The further technique is shown in FIG. 8. In this technique, elements 1 are coated with a hydrophobic layer and a hydrophillic layer. The elements 1 can then be floated on the surface of a liquid, such as water. A movable bar 40 may be provided on the surface of the water to control element concentration. A substrate 41 may be pulled through the surface of the liquid whilst the bar 40 is moved towards it to maintain a container element concentration on the surface of the liquid and to enable the substrate to draw up elements to form an array. This step can be repeated to add subsequent layers. A further processing step may be required to connect the separate layers. Alternatively, the substrate may have conducting pillars which can be used to connect the subsequent layers. The substrate may also have hydrophobic and hydrophillic layers to define the regions to which elements 1 are attracted.
Before or after lattice arrangement has been performed by one of the above methods, directional alignment of individual elements 1 is required. There are several techniques that may be employed to perform this directional alignment.
In a first example directional alignment method, each of the elements have magnetic material applied to one surface, making them attract one another, with appropriate surfaces being attracted to one another to form the correct alignment. The magnetic material may be applied using a standard metallisation technique or similar application process.
In a second example, each of the elements 1 are manufactured with a region which is electrically or magnetically polarised which is employed to align elements 1 by application of an external aligning electric or magnetic field.
The element-element repulsion is controlled by colloidal chemistry to be larger than the element-element attraction due to electrostatic or magnetic dipole-dipole attraction.
In a third example, alignment is performed by providing each of the elements 1 with coatings of differing materials on the different surfaces of the individual elements 1. Each of the materials has differing adhesion properties and create surfaces having differing Van Der Waals forces. These differing properties create artificial bonds which lead to alignment of the elements 1 in a particular direction when the temperature of the lattice arrangement, ionic concentration, element concentration or agitation is altered.
In all the above examples, there is a probability of defects forming within the arrangement that will result in an un-usable product. Defects can be reduced by performing the process in micro-gravity (i.e. by manufacture in earth orbit), for example or by a sheer gradient which would melt the crystal at the high sheer velocity region whilst the low sheer velocity region remains as a crystal. Using this technique the crystallisation front can be made to move at a controlled speed and direction. This removes disorder in the packing. The use of a standing lightwave or, alternatively, a standing acoustic wave, is possible at this stage to improve crystal structure.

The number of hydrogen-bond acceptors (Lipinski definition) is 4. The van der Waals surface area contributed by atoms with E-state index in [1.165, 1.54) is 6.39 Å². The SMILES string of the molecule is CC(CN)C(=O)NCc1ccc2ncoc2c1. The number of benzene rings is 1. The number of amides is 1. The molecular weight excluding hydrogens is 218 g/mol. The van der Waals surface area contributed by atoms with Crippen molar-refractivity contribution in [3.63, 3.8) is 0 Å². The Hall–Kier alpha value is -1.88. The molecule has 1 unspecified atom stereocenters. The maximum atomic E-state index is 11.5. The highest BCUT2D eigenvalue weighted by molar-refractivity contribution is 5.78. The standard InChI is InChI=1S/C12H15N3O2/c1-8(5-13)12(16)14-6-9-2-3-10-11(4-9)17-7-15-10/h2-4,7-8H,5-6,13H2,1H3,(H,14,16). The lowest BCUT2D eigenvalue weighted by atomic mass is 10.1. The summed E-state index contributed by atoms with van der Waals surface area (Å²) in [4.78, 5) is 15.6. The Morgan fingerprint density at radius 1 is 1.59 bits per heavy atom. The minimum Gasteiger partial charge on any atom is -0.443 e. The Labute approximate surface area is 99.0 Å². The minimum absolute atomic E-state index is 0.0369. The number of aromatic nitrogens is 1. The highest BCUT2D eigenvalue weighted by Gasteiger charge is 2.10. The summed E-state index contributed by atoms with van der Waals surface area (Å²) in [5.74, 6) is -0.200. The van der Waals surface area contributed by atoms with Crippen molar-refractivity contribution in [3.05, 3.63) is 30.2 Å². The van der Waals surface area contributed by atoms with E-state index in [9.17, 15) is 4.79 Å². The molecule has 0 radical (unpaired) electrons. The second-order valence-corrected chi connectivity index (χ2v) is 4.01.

A further alignment technique that may be used is to compress the solution of elements 1 between a glass plate a patterned substrate. The gap between the glass plate and substrate be used to control the crystal lattice structure from a triangular lattice to a square lattice (see Pawel Contemporary Physics, 1983, Volume 24, Section 6).
Once the directional alignment stage is completed, using any of the above examples, the aligned elements are heated to a temperature at which the conductor regions 3 melt and, due to surface tension effects, come into contact with adjacent conductive regions 3. The elements are then cooled to allow the conductive regions 3 to set and form proper electrical bonds between one another, as shown in FIG. 2.
In another embodiment the lattice may be housed in chemical plating solutions which increases the volume of the metal region so that they make sufficient electrical contact with each other.
Alternatively, the elements 1 may be addressed by means other than direct electrical contact. Information may be passed and retrieved from them by use of electromagnetic radiation. In the case of a memory element the state of the element may be detected by shining light of a given frequency at the element and detecting if the light is absorbed. In a different case, measurement may be based upon the secondary omission of light, which may have a different frequency. In another example each element comprises circuitry capable of holding its own address so that the whole crystal is illuminated and only the element being addressed responds. In another alternative, the light can be focused onto a given element, which may require two light beams. In this embodiment, the combined amplitude is greater than a threshold value only for the element focused on by the two beams. If two beams are employed it is possible to have beams of different light frequencies, the light only being activated by light of these two frequencies impinged together. It will be appreciated that this could be extended to three beams with each beam being focused on only one plane, intersection of the three beams selecting the element.
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|U.S. Classification||438/15, 438/14, 257/E29.022, 257/E25.012, 257/E21.705, 438/455, 438/107|
|International Classification||H01L29/06, H01L25/00, H01L25/065, H01L21/98|
|Cooperative Classification||H01L2924/12042, H01L2924/01005, H01L2924/14, H01L2224/95085, H01L29/0657, H01L25/50, H01L2924/01082, H01L2924/01033, H01L2924/01006, H01L2224/95144, H01L2924/01002, H01L2924/01047, H01L2224/95145, H01L25/0655, H01L24/95, H01L2224/95146, H01L2924/01075, H01L2224/95136, H01L2924/01078|
|European Classification||H01L24/95, H01L25/50, H01L25/065N|
|Feb 5, 1999||AS||Assignment|
Owner name: CAVENDISH KINETICS LIMITED, UNITED KINGDOM
Free format text: ASSIGNMENT OF ASSIGNORS INTEREST;ASSIGNOR:SMITH, CHARLES GORDON;REEL/FRAME:010374/0227
Effective date: 19990114